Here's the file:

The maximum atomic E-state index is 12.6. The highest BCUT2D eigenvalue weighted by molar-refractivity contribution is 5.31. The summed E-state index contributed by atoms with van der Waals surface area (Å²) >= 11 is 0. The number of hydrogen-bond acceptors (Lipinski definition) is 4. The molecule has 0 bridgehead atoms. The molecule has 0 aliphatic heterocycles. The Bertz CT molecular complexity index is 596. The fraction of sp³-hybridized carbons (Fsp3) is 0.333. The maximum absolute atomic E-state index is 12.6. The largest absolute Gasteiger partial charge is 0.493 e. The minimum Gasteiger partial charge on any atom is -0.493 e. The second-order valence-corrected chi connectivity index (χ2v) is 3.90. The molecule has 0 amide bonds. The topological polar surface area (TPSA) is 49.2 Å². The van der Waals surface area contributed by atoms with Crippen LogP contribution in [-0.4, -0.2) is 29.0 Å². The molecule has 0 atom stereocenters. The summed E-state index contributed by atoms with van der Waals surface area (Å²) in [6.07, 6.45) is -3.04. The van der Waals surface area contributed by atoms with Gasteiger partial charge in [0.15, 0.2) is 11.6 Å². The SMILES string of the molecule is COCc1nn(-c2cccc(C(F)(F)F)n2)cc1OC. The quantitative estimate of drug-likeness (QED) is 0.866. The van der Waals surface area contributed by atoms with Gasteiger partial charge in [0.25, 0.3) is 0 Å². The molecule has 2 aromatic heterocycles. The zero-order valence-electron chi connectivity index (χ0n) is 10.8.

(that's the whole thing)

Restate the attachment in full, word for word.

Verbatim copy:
The maximum atomic E-state index is 12.6. The highest BCUT2D eigenvalue weighted by molar-refractivity contribution is 5.31. The summed E-state index contributed by atoms with van der Waals surface area (Å²) >= 11 is 0. The number of hydrogen-bond acceptors (Lipinski definition) is 4. The molecule has 0 bridgehead atoms. The molecule has 0 aliphatic heterocycles. The Bertz CT molecular complexity index is 596. The fraction of sp³-hybridized carbons (Fsp3) is 0.333. The maximum absolute atomic E-state index is 12.6. The largest absolute Gasteiger partial charge is 0.493 e. The minimum Gasteiger partial charge on any atom is -0.493 e. The second-order valence-corrected chi connectivity index (χ2v) is 3.90. The molecule has 0 amide bonds. The topological polar surface area (TPSA) is 49.2 Å². The van der Waals surface area contributed by atoms with Crippen LogP contribution in [-0.4, -0.2) is 29.0 Å². The molecule has 0 atom stereocenters. The summed E-state index contributed by atoms with van der Waals surface area (Å²) in [6.07, 6.45) is -3.04. The van der Waals surface area contributed by atoms with Gasteiger partial charge in [0.15, 0.2) is 11.6 Å². The SMILES string of the molecule is COCc1nn(-c2cccc(C(F)(F)F)n2)cc1OC. The quantitative estimate of drug-likeness (QED) is 0.866. The van der Waals surface area contributed by atoms with Gasteiger partial charge in [0.25, 0.3) is 0 Å². The molecule has 2 aromatic heterocycles. The zero-order valence-electron chi connectivity index (χ0n) is 10.8.